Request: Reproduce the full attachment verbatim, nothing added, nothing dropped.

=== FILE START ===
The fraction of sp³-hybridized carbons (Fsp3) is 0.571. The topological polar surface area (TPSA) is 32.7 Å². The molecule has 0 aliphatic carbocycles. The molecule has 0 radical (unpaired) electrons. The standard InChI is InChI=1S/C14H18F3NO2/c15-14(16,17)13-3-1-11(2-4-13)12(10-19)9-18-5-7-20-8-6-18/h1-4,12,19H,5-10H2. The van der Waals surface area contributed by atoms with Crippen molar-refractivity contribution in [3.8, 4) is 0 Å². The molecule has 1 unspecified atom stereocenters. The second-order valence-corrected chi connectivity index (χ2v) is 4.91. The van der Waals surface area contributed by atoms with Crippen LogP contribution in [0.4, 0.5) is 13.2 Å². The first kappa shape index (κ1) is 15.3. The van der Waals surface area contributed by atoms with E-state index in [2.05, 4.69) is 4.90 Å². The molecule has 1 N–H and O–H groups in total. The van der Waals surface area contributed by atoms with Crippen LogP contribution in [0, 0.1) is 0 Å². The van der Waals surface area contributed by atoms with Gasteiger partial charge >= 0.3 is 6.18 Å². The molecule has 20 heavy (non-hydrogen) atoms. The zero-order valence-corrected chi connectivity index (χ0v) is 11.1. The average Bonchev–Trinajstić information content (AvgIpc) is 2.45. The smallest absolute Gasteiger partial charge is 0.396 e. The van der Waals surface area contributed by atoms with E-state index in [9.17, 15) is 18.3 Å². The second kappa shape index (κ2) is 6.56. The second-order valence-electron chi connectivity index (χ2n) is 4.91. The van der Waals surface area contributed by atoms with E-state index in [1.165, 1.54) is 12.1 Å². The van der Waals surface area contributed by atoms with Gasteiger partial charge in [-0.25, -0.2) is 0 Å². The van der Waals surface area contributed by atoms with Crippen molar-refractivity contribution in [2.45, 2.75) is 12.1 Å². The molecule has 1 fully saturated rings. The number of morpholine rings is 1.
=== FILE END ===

The fraction of sp³-hybridized carbons (Fsp3) is 0.571. The topological polar surface area (TPSA) is 32.7 Å². The molecule has 0 aliphatic carbocycles. The molecule has 0 radical (unpaired) electrons. The standard InChI is InChI=1S/C14H18F3NO2/c15-14(16,17)13-3-1-11(2-4-13)12(10-19)9-18-5-7-20-8-6-18/h1-4,12,19H,5-10H2. The van der Waals surface area contributed by atoms with Crippen molar-refractivity contribution in [3.8, 4) is 0 Å². The molecule has 1 unspecified atom stereocenters. The second-order valence-corrected chi connectivity index (χ2v) is 4.91. The van der Waals surface area contributed by atoms with Crippen LogP contribution in [0.4, 0.5) is 13.2 Å². The first kappa shape index (κ1) is 15.3. The van der Waals surface area contributed by atoms with E-state index in [2.05, 4.69) is 4.90 Å². The molecule has 1 N–H and O–H groups in total. The van der Waals surface area contributed by atoms with Crippen LogP contribution in [0, 0.1) is 0 Å². The van der Waals surface area contributed by atoms with Gasteiger partial charge >= 0.3 is 6.18 Å². The molecule has 20 heavy (non-hydrogen) atoms. The zero-order valence-corrected chi connectivity index (χ0v) is 11.1. The average Bonchev–Trinajstić information content (AvgIpc) is 2.45. The smallest absolute Gasteiger partial charge is 0.396 e. The van der Waals surface area contributed by atoms with E-state index in [9.17, 15) is 18.3 Å². The second kappa shape index (κ2) is 6.56. The second-order valence-electron chi connectivity index (χ2n) is 4.91. The van der Waals surface area contributed by atoms with E-state index in [1.165, 1.54) is 12.1 Å². The van der Waals surface area contributed by atoms with Gasteiger partial charge in [-0.25, -0.2) is 0 Å². The van der Waals surface area contributed by atoms with Crippen molar-refractivity contribution in [2.45, 2.75) is 12.1 Å². The molecule has 1 fully saturated rings. The number of morpholine rings is 1.